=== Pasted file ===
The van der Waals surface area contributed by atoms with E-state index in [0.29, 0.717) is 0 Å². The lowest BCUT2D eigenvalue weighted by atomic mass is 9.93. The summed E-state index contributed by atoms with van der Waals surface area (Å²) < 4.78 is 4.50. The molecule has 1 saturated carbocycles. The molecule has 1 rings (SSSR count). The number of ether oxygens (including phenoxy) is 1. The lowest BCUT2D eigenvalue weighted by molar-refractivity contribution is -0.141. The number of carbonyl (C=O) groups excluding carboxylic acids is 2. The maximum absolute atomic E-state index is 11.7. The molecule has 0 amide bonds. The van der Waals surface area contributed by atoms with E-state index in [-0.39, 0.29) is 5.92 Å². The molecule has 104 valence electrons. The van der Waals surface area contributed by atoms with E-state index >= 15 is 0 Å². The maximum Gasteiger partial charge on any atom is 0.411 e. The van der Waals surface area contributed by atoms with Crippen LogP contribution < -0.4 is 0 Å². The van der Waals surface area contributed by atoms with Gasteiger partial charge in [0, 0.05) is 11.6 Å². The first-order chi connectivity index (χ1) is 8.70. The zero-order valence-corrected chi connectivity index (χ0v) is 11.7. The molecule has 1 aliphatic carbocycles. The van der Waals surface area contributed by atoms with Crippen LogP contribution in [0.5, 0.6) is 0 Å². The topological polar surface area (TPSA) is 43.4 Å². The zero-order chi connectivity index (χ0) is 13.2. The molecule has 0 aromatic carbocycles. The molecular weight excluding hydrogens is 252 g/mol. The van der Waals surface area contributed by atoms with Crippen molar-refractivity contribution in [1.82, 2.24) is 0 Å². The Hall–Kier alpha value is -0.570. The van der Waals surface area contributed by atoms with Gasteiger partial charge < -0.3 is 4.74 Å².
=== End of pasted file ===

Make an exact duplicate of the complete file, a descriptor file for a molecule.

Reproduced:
The van der Waals surface area contributed by atoms with E-state index in [0.29, 0.717) is 0 Å². The lowest BCUT2D eigenvalue weighted by atomic mass is 9.93. The summed E-state index contributed by atoms with van der Waals surface area (Å²) < 4.78 is 4.50. The molecule has 1 saturated carbocycles. The molecule has 1 rings (SSSR count). The number of ether oxygens (including phenoxy) is 1. The lowest BCUT2D eigenvalue weighted by molar-refractivity contribution is -0.141. The number of carbonyl (C=O) groups excluding carboxylic acids is 2. The maximum absolute atomic E-state index is 11.7. The molecule has 0 amide bonds. The van der Waals surface area contributed by atoms with E-state index in [-0.39, 0.29) is 5.92 Å². The molecule has 104 valence electrons. The van der Waals surface area contributed by atoms with E-state index >= 15 is 0 Å². The maximum Gasteiger partial charge on any atom is 0.411 e. The van der Waals surface area contributed by atoms with Crippen LogP contribution < -0.4 is 0 Å². The van der Waals surface area contributed by atoms with Gasteiger partial charge in [0, 0.05) is 11.6 Å². The first-order chi connectivity index (χ1) is 8.70. The zero-order valence-corrected chi connectivity index (χ0v) is 11.7. The molecule has 1 aliphatic carbocycles. The van der Waals surface area contributed by atoms with Crippen LogP contribution in [0.5, 0.6) is 0 Å². The topological polar surface area (TPSA) is 43.4 Å². The zero-order chi connectivity index (χ0) is 13.2. The molecule has 0 aromatic carbocycles. The molecular weight excluding hydrogens is 252 g/mol. The van der Waals surface area contributed by atoms with Crippen molar-refractivity contribution in [1.82, 2.24) is 0 Å². The Hall–Kier alpha value is -0.570. The van der Waals surface area contributed by atoms with Gasteiger partial charge < -0.3 is 4.74 Å².